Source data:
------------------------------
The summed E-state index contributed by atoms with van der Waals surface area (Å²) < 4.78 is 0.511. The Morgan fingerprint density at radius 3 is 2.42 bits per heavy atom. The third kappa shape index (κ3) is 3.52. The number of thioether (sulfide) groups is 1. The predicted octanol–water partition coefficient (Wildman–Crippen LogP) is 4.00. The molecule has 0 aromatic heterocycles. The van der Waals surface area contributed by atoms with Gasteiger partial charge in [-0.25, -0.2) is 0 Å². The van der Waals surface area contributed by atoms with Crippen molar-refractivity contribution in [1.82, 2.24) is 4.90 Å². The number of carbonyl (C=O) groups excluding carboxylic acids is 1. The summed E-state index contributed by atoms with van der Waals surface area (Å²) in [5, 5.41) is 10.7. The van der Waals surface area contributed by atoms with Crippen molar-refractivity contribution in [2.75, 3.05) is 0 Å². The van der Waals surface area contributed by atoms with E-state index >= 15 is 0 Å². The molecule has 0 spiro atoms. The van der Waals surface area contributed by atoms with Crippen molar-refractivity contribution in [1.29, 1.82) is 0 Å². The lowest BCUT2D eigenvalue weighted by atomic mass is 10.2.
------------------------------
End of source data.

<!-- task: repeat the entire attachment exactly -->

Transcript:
The summed E-state index contributed by atoms with van der Waals surface area (Å²) < 4.78 is 0.511. The Morgan fingerprint density at radius 3 is 2.42 bits per heavy atom. The third kappa shape index (κ3) is 3.52. The number of thioether (sulfide) groups is 1. The predicted octanol–water partition coefficient (Wildman–Crippen LogP) is 4.00. The molecule has 0 aromatic heterocycles. The van der Waals surface area contributed by atoms with Gasteiger partial charge in [-0.25, -0.2) is 0 Å². The van der Waals surface area contributed by atoms with Crippen molar-refractivity contribution in [1.82, 2.24) is 4.90 Å². The number of carbonyl (C=O) groups excluding carboxylic acids is 1. The summed E-state index contributed by atoms with van der Waals surface area (Å²) in [5, 5.41) is 10.7. The van der Waals surface area contributed by atoms with Crippen molar-refractivity contribution in [2.75, 3.05) is 0 Å². The van der Waals surface area contributed by atoms with E-state index >= 15 is 0 Å². The molecule has 0 spiro atoms. The van der Waals surface area contributed by atoms with Crippen molar-refractivity contribution in [1.29, 1.82) is 0 Å². The lowest BCUT2D eigenvalue weighted by atomic mass is 10.2.